Tuesday, September 30, 2008
Memoirs. It seems like there's a certain "hot topic" every couple of years. Several years ago, books about buying a house/farm in France or Italy were all the rage. So were books about stressed- out professionals who threw up their hands, quit the rat race, and literally bought the farm.
Of course, if you do a stunt or experiment, whether it's living like an Old Testament patriarch for a year, eating only self-grown or locally grown products, living a centuries-old lifestyle, or cooking your way through Julia Child's recipes, you might have an audience as well.
However, the current kings and queens of the memoir world seem to be four legged creatures. And why not? Pet products have never been more diverse and popular. Doggy day care, pet superstores, pet therapists, and magazines devoted to the care of dogs and cats don't get a second glance anymore. This type of attention to our pets is extraordinary. Why wouldn't we want to write about their greatness-and why wouldn't we want to read books about fantastic animals, one after the other?
Now, it has to be said that you have to have a "hook" for your pet memoir. Sometimes it's because your dog lives an unorthodox life. Or it's because your dog is a good "bad dog". Or you have a parrot, a barn owl, a pig,a buffalo, or a horse.
What about the cat memoirs? Sure, it's not like there aren't any out there. But when you compare the number of dog memoirs to cat memoirs, it's pretty obvious which ones get more spilled ink. Perhaps it's because you have to be somewhat narcissistic to write about your own life, and somewhat less to write about your own pet. We have trained dogs to work for us, to obey us, to defend our property and our lives, and to assist us during wartime. We have trained them to assist those with blindness, deafness, epilepsy, and to even sniff out cancer. We have even bred dogs to be nothing more than constant companions. All this has been to our benefit and to the dog's expense. A dog's devotion is surely a reflection of our wonderfulness. We love dogs in part because of the way they love us.
On the other hand, cats can help us with our rodent problems. Oh, sure, you can occasionally find one that dials 9-1-1. But as the saying goes: dogs have owners, cats have staff. Even though the domestic cat has graced us with its presence in exchange for regular meals, affection on its own terms, and a warm bed, there still remains an element of the wild in cats that only appears in a select few breeds of dogs. For cat lovers, a cat's appeal is not in what it can be trained to do (since it doesn't have the desire to please as do many, but not all, dogs, a cat that performs on demand is indeed a curiosity!), but in its very independence, its curiosity, its beauty, and its chance to unexpectedly transform lives.
That's exactly what happened to a small frostbitten kitten shoved into Spencer (IA) Public Library's drop box on a bitterly cold January night, and the library staff and community that welcomed him into their library and hearts. After being found by library director Vicky Myron and being approved by the library board, Dewey became a mainstay in the town's library (preferably in adult nonfiction, in which he best observed all areas of the library, although the children's room during story time was also a favorite, and anyone who held a meeting in the meeting room was expected to include Dewey as the library's ambassador, or face a barrage of pitiful meows). Although library cats aren't that unusual (it was common for many libraries-and bookstores-to keep cats, until society became more litigious), Dewey interacted with the public in ways that attracted worldwide attention and admiration.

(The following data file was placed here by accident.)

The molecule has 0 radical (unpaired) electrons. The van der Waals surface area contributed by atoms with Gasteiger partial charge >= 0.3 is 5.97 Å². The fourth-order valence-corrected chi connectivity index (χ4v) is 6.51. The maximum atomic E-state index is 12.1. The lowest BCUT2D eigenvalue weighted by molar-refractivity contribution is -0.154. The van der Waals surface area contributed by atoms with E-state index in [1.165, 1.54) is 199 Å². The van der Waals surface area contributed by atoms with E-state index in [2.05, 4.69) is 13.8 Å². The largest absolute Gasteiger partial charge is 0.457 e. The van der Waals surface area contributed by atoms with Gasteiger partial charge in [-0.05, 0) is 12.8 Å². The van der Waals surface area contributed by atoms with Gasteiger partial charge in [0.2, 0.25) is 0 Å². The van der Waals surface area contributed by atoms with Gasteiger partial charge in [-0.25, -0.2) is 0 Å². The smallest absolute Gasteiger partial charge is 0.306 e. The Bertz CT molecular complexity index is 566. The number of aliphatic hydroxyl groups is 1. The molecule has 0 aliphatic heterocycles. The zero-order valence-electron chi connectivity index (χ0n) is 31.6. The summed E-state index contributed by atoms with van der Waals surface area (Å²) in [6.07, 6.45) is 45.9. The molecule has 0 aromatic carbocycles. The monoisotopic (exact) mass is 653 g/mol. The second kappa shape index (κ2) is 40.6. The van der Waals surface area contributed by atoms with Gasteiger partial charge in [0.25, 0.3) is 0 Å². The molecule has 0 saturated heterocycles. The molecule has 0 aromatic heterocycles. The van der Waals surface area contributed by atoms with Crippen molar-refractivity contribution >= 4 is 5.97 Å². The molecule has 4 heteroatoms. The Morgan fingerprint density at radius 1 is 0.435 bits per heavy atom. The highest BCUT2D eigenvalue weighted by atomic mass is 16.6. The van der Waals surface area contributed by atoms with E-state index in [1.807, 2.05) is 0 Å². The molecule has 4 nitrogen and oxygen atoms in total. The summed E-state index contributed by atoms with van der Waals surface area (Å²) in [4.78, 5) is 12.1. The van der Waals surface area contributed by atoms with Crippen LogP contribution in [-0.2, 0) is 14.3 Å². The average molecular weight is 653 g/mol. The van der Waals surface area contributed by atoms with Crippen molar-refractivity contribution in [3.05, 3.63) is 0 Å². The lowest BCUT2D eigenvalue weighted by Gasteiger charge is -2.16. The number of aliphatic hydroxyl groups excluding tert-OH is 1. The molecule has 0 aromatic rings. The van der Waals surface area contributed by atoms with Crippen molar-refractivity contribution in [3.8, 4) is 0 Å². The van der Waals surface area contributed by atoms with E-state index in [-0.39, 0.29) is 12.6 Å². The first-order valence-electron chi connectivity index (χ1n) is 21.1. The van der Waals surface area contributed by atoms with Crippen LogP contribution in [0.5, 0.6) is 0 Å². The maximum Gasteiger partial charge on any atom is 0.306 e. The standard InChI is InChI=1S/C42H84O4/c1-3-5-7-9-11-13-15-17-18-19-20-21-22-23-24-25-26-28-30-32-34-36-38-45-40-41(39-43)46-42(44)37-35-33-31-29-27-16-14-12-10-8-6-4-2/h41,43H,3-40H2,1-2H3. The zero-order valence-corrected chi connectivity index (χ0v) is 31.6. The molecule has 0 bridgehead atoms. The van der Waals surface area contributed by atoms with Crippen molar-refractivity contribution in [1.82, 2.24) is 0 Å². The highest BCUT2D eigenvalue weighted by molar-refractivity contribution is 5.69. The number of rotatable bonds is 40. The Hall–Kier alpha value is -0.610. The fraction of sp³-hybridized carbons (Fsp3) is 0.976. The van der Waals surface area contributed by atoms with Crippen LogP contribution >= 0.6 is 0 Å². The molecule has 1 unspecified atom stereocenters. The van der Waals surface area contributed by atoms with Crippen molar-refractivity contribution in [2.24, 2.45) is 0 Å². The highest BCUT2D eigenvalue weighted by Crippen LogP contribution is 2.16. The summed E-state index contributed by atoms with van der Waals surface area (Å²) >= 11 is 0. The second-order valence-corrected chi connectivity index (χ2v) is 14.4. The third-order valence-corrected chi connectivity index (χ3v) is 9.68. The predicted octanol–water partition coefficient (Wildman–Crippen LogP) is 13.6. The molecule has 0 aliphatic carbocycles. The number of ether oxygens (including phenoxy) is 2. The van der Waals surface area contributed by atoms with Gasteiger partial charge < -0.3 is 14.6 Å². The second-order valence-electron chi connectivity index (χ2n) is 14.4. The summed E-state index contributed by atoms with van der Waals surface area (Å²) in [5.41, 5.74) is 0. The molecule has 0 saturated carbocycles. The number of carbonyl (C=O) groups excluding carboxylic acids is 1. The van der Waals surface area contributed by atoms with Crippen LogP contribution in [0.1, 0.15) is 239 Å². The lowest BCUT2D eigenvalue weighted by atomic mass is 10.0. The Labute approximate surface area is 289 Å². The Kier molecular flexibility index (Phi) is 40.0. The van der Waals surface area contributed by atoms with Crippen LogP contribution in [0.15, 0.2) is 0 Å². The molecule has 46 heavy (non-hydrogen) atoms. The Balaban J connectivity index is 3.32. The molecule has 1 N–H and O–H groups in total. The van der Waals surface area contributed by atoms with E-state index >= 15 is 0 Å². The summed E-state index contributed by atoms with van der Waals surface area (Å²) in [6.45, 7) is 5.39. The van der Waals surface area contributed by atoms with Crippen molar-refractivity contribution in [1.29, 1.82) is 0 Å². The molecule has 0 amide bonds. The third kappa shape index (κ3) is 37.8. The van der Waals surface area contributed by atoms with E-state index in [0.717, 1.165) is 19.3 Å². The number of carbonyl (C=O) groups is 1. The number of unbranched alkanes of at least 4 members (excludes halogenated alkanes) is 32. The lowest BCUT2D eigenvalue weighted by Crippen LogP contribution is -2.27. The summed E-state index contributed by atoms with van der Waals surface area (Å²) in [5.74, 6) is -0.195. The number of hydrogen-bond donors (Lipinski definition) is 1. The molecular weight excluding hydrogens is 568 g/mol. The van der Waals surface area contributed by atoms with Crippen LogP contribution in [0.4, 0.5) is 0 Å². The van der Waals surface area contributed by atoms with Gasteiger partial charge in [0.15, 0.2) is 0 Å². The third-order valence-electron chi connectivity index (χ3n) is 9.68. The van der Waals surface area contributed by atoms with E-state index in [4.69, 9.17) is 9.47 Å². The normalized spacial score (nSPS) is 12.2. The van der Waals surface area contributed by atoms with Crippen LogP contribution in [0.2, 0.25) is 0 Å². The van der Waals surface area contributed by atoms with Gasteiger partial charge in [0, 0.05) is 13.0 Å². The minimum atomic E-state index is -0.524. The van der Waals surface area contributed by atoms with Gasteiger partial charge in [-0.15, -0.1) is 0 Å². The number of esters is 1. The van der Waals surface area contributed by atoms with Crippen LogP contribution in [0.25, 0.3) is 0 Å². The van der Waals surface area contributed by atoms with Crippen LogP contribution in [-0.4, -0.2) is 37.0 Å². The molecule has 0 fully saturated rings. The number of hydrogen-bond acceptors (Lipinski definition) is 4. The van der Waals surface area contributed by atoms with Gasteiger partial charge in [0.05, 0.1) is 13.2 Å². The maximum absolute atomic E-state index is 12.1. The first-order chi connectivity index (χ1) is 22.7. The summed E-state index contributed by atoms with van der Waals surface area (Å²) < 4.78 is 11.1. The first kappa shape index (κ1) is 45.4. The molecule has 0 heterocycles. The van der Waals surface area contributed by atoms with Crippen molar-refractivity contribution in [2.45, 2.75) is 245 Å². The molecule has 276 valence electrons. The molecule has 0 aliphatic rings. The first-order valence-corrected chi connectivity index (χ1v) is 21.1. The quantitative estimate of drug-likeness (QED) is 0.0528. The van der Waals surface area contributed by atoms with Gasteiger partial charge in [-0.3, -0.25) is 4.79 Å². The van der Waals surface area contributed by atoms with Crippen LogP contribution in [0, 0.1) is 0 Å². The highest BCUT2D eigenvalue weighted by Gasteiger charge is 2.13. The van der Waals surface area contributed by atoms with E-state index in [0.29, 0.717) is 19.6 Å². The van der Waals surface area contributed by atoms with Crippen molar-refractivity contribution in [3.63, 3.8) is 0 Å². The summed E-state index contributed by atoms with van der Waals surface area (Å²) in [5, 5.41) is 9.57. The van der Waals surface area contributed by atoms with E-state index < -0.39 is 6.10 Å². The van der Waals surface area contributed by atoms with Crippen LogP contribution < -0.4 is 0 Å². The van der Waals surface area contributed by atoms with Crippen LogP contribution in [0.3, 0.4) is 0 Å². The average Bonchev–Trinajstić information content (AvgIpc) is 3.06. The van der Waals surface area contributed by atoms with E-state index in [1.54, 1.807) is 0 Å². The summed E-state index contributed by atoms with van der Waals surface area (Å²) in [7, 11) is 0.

However, the best kind of attention and admiration came from the local community. Like many agricultural towns in the Midwest, Spencer was hit very hard by the massive farm foreclosures in the 1980s. Local plants pulled out of the area, taking many jobs with them. Families moved away in search of more opportunities. The library helped out the best it could, by offering resume writing books, job banks, and computers on which to write resumes and search for jobs. It was Dewey's presence, however, that not only drew more people to the library (and kept them returning), but also drew the fractious staff together.
This is not just an amusing story of a special cat, and it's not a pet memoir in the typical sense. It's also very much the story of a library and a community in transition, both trying to remain progressive and relevant to its citizens. It's also Myron's personal story (to a lesser extent) of single motherhood, struggle with illnesses, and her personal losses. Myron alternates between adorable anecdotes about Dewey and more somber accounts of her alcoholic husband, her occasional struggles with city officials, and bittersweet memories of her brothers and parents. When I read pet memoirs, the personal lives of the humans can annoyingly get in the way of the main story. Myron never allows that to happen, which makes this one of the better animal memoirs out there. Even though she occasionally departs to write about her own issues and experiences, Dewey is never far from the story.
The cost of loving and being loved by a pet is the unfairness of its (usually) short lifespan, compared to ours. Since most pet memoirs, it seems, are written after the fact, Dewey's senior years are included. Have tissue ready. Myron has written a terrific story that will be loved by cat lovers, library lovers, small town lovers, and anyone who can use a heart-warming story (isn't that most of us nowadays?).
Dewey is memorialized on the Spencer Public Library's website. He even has a Facebook account.